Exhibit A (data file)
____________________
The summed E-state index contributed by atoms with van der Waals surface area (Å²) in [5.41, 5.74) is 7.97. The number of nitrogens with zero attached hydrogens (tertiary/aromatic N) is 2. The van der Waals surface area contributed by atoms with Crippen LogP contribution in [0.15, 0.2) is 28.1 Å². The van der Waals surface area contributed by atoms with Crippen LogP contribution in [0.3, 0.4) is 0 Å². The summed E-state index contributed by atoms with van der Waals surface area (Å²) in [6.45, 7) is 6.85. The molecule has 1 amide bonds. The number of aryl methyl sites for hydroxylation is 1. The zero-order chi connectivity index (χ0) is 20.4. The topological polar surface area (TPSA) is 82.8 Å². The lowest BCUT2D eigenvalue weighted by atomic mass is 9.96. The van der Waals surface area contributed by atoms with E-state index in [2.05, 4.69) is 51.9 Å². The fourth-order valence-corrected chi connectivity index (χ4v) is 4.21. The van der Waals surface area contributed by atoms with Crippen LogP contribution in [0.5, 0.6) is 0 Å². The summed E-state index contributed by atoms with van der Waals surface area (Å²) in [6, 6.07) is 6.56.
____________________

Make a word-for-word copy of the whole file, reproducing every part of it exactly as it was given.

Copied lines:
The summed E-state index contributed by atoms with van der Waals surface area (Å²) in [5.41, 5.74) is 7.97. The number of nitrogens with zero attached hydrogens (tertiary/aromatic N) is 2. The van der Waals surface area contributed by atoms with Crippen LogP contribution in [0.15, 0.2) is 28.1 Å². The van der Waals surface area contributed by atoms with Crippen LogP contribution in [0.3, 0.4) is 0 Å². The summed E-state index contributed by atoms with van der Waals surface area (Å²) in [6.45, 7) is 6.85. The molecule has 1 amide bonds. The number of aryl methyl sites for hydroxylation is 1. The zero-order chi connectivity index (χ0) is 20.4. The topological polar surface area (TPSA) is 82.8 Å². The lowest BCUT2D eigenvalue weighted by atomic mass is 9.96. The van der Waals surface area contributed by atoms with E-state index in [2.05, 4.69) is 51.9 Å². The fourth-order valence-corrected chi connectivity index (χ4v) is 4.21. The van der Waals surface area contributed by atoms with Crippen LogP contribution in [0.5, 0.6) is 0 Å². The summed E-state index contributed by atoms with van der Waals surface area (Å²) in [6, 6.07) is 6.56.